In a separate announcement Wednesday, Meredith Corp. confirmed the discussions, indicating the deal was initiated by Time Warner. "At Time Warner’s initiation, we discussed combining our National Media Group with certain Time Inc. brands to create a new publicly traded company. There are natural synergies between our two portfolios; however, we respect Time Warner’s decision and certainly remain open to continuing a dialogue on how our companies might work together on future opportunities."

Bill Mickey is editor of min sister publication Folio:. The article was first posted on FolioMag.com.

(observation from min editor-in-chief Steve Cohn)
Although Time Warner CEO Jeff Bewkes is confident that a spun-off Time Inc. will "thrive independently" as earlier TW spinoffs Time Warner Cable and AOL have, the one being put out on its own in a corporate break-up is usually the weakest asset. That could potentially mean that Bewkes will sell Time Inc. before the spin-off is completed by year-end.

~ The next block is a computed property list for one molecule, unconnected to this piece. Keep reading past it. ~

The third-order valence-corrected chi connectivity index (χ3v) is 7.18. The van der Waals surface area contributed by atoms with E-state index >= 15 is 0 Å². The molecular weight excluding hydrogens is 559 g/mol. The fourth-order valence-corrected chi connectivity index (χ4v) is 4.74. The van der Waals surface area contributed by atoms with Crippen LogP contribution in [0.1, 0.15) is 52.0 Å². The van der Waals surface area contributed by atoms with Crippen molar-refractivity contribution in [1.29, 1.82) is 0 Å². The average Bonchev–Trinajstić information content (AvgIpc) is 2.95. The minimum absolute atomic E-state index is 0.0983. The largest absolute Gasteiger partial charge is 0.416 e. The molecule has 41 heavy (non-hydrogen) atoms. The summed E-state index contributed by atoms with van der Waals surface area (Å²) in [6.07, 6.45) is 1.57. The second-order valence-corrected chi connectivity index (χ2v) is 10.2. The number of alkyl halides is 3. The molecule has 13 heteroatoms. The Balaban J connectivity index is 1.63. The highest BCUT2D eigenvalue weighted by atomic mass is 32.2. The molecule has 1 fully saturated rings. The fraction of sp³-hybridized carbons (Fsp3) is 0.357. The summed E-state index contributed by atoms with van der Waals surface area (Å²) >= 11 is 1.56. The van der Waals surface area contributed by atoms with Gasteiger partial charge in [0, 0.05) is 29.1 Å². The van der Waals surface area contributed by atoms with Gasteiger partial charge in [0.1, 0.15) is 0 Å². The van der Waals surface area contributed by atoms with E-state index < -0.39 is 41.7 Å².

A recent precedent was McGraw-Hill Cos. CEO Harold ("Terry") McGraw III separating MH Education from the more lucrative MH Financial (Standard & Poors, etc.) with intentions of forming two companies–until last November, when Apollo Global Management agreed to pay $2.5 billion for MH Education. The deal is expected to close as scheduled by the end of March.

An Interesting wrinkle was Meredith Corp. president/CEO Steve Lacy admitting through a corporate statement that Meredith was in discussions to buy Time Inc.’s Style and Entertainment (People, Entertainment Weekly, InStyle, etc.) and Lifestyle (Real Simple, Southern Living, etc.) groups. This is unusual, because prospective buyers rarely comment until the deal comes to fruition.